Local men hired to plant trees pause for a lunch of boiled beans and mashed plantains.
Photo by Anna Sussman
At a planting site, 300 local men hired by the Face Foundation have lunch under a shelter with a thatched roof. They eat boiled beans and mashed plantains. The workers wear gumboots and carry machetes. They don't seem to mind the light rain. The men spend their days slashing elephant grass, ferrying saplings on their backs, digging holes and gently patting the soil around new trees.
When we talk, the workers easily recite the benefits of re-forestation. One planter tells us, "We need this forest. It is this forest that helps us get rainfall, so we are able to get water. Also it is a job opportunity. The income helps my family."
But when the park rangers are out of earshot, workers complain that pay is insufficient. They say a dollar a day is not enough to pay school fees for their children, or cover the costs of their meager material needs - pots and pans, clothing and plastic tarps.
Some of these workers used to live in Rwenzori Mountains National Park. They say their families were burned out of their houses by the police to make way for the reforestation project.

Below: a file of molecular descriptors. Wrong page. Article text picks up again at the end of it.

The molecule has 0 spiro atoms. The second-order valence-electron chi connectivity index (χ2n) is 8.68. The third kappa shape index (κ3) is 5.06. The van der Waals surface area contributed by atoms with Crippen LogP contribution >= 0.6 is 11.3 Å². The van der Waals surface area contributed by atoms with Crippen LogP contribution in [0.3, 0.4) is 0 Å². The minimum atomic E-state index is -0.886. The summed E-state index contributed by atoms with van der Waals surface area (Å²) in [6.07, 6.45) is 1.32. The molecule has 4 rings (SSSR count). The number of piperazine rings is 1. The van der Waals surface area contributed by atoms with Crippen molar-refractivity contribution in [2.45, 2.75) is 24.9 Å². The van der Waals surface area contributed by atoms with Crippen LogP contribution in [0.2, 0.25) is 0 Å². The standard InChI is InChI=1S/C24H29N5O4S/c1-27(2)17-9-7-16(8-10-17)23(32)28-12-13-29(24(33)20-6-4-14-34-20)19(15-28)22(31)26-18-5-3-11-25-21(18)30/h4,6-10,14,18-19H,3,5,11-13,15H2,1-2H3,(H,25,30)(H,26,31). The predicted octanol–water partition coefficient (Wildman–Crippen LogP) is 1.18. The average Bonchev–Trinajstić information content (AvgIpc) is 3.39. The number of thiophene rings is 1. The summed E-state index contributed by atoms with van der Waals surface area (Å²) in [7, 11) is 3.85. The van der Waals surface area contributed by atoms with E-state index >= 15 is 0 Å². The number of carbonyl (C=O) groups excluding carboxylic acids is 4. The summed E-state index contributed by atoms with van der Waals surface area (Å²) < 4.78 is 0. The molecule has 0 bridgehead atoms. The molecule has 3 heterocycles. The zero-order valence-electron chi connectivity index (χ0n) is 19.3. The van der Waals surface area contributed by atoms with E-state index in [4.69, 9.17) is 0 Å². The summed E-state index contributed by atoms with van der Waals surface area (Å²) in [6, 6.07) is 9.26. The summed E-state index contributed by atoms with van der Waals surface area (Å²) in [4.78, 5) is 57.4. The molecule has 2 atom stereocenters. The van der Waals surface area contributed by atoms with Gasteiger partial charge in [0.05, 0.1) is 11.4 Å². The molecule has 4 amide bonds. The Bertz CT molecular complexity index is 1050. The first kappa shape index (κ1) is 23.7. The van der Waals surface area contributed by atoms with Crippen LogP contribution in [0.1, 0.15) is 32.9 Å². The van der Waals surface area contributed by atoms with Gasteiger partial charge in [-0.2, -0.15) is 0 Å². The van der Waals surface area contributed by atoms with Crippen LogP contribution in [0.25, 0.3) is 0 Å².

The Ugandan Wildlife Authority says the families were living on the land illegally. It insists the evictions were unrelated to the tree planting project. And the men get free medical care, a job benefit unheard of elsewhere in Uganda.
Wilson Turinawe, a farmer, says his family moved into the park during the tyrannical rule of Idi Amin, when the government opened up the park for settlers. Turinawe says he had a house and farm in the park, where he grew maize, beans and bananas. But after Amin's ouster, the government's attitude towards the settlers grew hostile.
"We were given one month's eviction notice. It was quite a shock having lived in that land over 20 years," he recalls. "They burned down all the houses. There was no house that was left standing. I watched my house burn. They came with guns. They beat me up. Some people died during the evictions."
Turinawe now lives in a small mud home on the park's outskirts with his wife and eight children. His says the land outside the park is so densely populated there's little remaining acreage for farming.
Wilson Turinawe's children
Photo by Anna Sussman
As we talk, Turinawe's children gather around the low entrance to the hut. They are curious, and jostle for a view of our interview. Their clothes are thin and ripped. Some of the kids are pale and seem to be malnourished.